Critical World
Thinking Globalization Through Popular Culture
World Music Producers and the Cuban Frontier
Categories: Critical World Book

This article was created to accompany a text that appeared in the edited volume entitled “Music and Globalization:  Critical Encounters” (Indiana University Press, 2012). For more information, visit:

The market for Cuban music shrunk dramatically during the early years of the Cuban Revolution. U.S. labels and music editors, which controlled the sector up until then, left Cuba, and, since 1961, a trade embargo against the island closed the United States to the import of Cuban music, recorded or live.

Cuban-made records hardly found international distribution beyond small solidarity organizations and exceptional licensing agreements with sympathetic labels. The Finnish Love Records was probably the most effective. Thanks to Finland’s privileged relations with the Communist bloc, it diversified its large catalogue, made up mostly of Finnish rock and protest song music, with materials from those countries (including Lenin’s speeches).

Throughout the 1970s, Love Records licensed several LPs from Cuba’s state label EGREM as well as issued new recordings by Cuban groups playing in Finland, such as Omara Portuondo (in 1974) and Paquito d’Rivera (in 1976).

—- Ariana Hernandez-Reguant

The revolutionary song, “Siempre es 26”,  is in reference to the 26 of July, the revolutionary holiday.


In the 1990s, Cuban music experienced an international visibility not known since its pre-revolutionary heyday in the 1940s and 1950s. This time, however, what triumphed in the world’s major cities was not the latest dance craze emanating from the island but the traditional music of yesteryear –with a contemporary bent.

Differently from the earlier era, it was not the music industry’s major companies that were responsible for this comeback, but small, new, independent labels that combined their profit imperative with a mission, and a passion, to bring a diverse soundtrack to a booming multicultural landscape.

The most famous Cuban music album of the decade, Ry Cooder’s Buena Vista Social Club, introduced Cuban sounds in many homes already furnished with other musics from around the world.

This time, indeed, Cuban music was not marketed in Latin dance circles, but within world music networks, framed within the intersecting histories of Cold War politics, market trends, and developments in the cultural industries both in Cuba and abroad.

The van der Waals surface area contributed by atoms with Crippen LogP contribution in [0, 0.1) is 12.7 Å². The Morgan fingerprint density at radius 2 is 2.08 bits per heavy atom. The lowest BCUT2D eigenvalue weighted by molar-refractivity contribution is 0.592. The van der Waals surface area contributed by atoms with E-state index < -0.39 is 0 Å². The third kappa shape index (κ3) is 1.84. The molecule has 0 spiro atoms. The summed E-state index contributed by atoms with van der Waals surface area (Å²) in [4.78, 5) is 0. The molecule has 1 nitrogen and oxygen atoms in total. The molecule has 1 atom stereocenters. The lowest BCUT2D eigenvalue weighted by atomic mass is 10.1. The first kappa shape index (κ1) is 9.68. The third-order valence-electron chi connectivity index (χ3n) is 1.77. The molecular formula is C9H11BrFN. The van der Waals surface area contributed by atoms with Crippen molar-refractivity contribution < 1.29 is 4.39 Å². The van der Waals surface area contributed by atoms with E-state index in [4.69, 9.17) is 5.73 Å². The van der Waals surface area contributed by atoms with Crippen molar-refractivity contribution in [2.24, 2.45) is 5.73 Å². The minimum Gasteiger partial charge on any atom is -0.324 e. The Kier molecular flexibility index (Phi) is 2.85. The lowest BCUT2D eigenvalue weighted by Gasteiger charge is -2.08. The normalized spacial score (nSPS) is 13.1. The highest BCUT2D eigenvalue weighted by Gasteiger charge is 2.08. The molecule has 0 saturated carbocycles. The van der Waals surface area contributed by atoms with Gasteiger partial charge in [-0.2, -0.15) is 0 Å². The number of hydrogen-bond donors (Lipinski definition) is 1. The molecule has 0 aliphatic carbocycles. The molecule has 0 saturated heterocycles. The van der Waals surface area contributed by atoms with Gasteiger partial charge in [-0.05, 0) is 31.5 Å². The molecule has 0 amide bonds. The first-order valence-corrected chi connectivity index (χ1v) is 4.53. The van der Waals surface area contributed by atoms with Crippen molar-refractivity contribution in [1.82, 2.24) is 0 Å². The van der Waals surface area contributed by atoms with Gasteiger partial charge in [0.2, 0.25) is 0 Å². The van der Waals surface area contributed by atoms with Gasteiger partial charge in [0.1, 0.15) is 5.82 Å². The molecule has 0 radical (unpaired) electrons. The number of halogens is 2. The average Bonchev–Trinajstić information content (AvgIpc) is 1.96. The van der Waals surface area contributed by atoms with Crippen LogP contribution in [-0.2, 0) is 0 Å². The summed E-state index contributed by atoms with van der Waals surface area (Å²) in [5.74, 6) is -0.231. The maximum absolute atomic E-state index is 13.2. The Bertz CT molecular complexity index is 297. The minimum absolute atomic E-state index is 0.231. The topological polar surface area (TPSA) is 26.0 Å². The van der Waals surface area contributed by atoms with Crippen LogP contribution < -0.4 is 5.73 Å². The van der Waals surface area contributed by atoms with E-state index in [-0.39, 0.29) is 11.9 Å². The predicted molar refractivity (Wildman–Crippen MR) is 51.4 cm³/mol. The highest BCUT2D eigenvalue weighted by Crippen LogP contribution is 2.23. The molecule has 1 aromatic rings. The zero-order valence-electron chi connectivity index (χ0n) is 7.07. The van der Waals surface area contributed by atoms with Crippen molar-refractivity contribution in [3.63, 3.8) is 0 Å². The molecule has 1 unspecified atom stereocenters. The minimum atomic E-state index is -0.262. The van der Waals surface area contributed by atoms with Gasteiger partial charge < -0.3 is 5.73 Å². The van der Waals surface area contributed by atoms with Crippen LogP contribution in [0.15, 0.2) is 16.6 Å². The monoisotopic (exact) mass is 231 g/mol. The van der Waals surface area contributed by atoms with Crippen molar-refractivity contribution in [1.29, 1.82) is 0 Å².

—- Ariana Hernandez-Reguant

The rhythm behind Aragon Orchestra’s song, Cha-Onda, was inspired by after touring Africa:

There was something very specific about how these music producers operated in foreign lands. They were neither anthropologists or members of a diasporic community with long-standing ties to the place, nor tourists or business travelers without emotional attachment to it.

Always in search of new frontiers, these producers were the contemporary equivalent of old colonial traders, who merged their love of music and adventure with the determination to succeed in a crowded and increasingly fragmented marketplace. They fit the definition of “cultural brokers” developed by Steiner (1994) for African art dealers and intermediaries, who would both coach the producers and guide the prospective publics.

—- Ariana Hernandez-Reguant


Vieja Trova Santiaguera, which preceded the Buena Vista Social Club project

From the 1996 album Hotel Asturias:

Through the 1990s, the world music industry, mostly based in Europe and North America, expanded its reach to the most remote regions of the world. It both marketed traditional sounds to urban audiences and fostered musical collaborations between Western and non-Western musicians.

What was peculiar about this apparent globalization story was that it required the fragmentation and autonomy of its actors in order to circumvent the numerous roadblocks imposed on the circulation of cultural commodities, from international sanctions and country-led embargoes allegedly geared to promote democracy in foreign regions to the quick turn-over of cultural and entertainment fads among the world’s urban consumers.

—- Ariana Hernandez-Reguant


In this context, the intervention of the world music industry in a small state-controlled Cuban music infrastructure resulted in two important developments. The first concerned the definition and conceptualization of Cuban music in the world. Specifically, a by now standard Black Atlantic narrative of musical circulation which situated Africa at the genesis underwent a significant reformulation, for Cuban music came to be presented not so much as a heir to ancestral African sounds, but as an inspiration to contemporary African dance music.

The second and related development was the central role assigned to the musical producer. As shown throughout this paper, for music buyers, the musical producer, more so than the armchair music critic, became a leader of taste and guarantor of quality in a very crowded marketplace where most consumers would otherwise feel unable to discriminate. But that was not the whole story.

For musicians and music professionals from around the world, these independent producers, despite their, often, financial struggles and risky propositions, were ambassadors of an expanding capitalism that, contrary to expectations, did not have to be corporate. It was these men, and not anonymous corporate addresses, who, in these contexts, came to be seen as the faces of the global economy.

—- Ariana Hernandez-Reguant


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